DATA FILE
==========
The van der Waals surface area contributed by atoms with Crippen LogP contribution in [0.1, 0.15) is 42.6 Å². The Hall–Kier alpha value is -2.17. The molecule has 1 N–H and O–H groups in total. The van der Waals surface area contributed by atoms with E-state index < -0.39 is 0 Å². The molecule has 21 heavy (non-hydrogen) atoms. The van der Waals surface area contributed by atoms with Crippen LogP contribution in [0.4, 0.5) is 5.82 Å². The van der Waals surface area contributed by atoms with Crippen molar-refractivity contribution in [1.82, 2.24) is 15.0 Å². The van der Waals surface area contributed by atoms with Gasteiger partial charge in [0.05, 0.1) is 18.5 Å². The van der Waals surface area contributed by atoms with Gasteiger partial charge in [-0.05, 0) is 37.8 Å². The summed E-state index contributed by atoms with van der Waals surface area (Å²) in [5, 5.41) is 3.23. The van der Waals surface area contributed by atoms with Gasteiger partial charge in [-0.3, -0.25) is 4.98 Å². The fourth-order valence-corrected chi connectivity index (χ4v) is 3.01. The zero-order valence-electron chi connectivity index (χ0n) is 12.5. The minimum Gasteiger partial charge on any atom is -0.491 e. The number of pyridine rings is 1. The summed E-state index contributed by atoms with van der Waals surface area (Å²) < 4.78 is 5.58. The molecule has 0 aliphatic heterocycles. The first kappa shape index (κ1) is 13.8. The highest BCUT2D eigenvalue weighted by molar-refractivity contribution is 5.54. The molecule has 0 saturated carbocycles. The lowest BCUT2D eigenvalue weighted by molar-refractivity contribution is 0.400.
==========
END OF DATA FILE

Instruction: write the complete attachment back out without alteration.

The van der Waals surface area contributed by atoms with Crippen LogP contribution in [0.1, 0.15) is 42.6 Å². The Hall–Kier alpha value is -2.17. The molecule has 1 N–H and O–H groups in total. The van der Waals surface area contributed by atoms with E-state index < -0.39 is 0 Å². The molecule has 21 heavy (non-hydrogen) atoms. The van der Waals surface area contributed by atoms with Crippen LogP contribution in [0.4, 0.5) is 5.82 Å². The van der Waals surface area contributed by atoms with Crippen molar-refractivity contribution in [1.82, 2.24) is 15.0 Å². The van der Waals surface area contributed by atoms with Gasteiger partial charge in [0.05, 0.1) is 18.5 Å². The van der Waals surface area contributed by atoms with Gasteiger partial charge in [-0.05, 0) is 37.8 Å². The summed E-state index contributed by atoms with van der Waals surface area (Å²) in [5, 5.41) is 3.23. The van der Waals surface area contributed by atoms with Gasteiger partial charge in [-0.3, -0.25) is 4.98 Å². The fourth-order valence-corrected chi connectivity index (χ4v) is 3.01. The zero-order valence-electron chi connectivity index (χ0n) is 12.5. The minimum Gasteiger partial charge on any atom is -0.491 e. The number of pyridine rings is 1. The summed E-state index contributed by atoms with van der Waals surface area (Å²) < 4.78 is 5.58. The molecule has 0 aliphatic heterocycles. The first kappa shape index (κ1) is 13.8. The highest BCUT2D eigenvalue weighted by molar-refractivity contribution is 5.54. The molecule has 0 saturated carbocycles. The lowest BCUT2D eigenvalue weighted by molar-refractivity contribution is 0.400.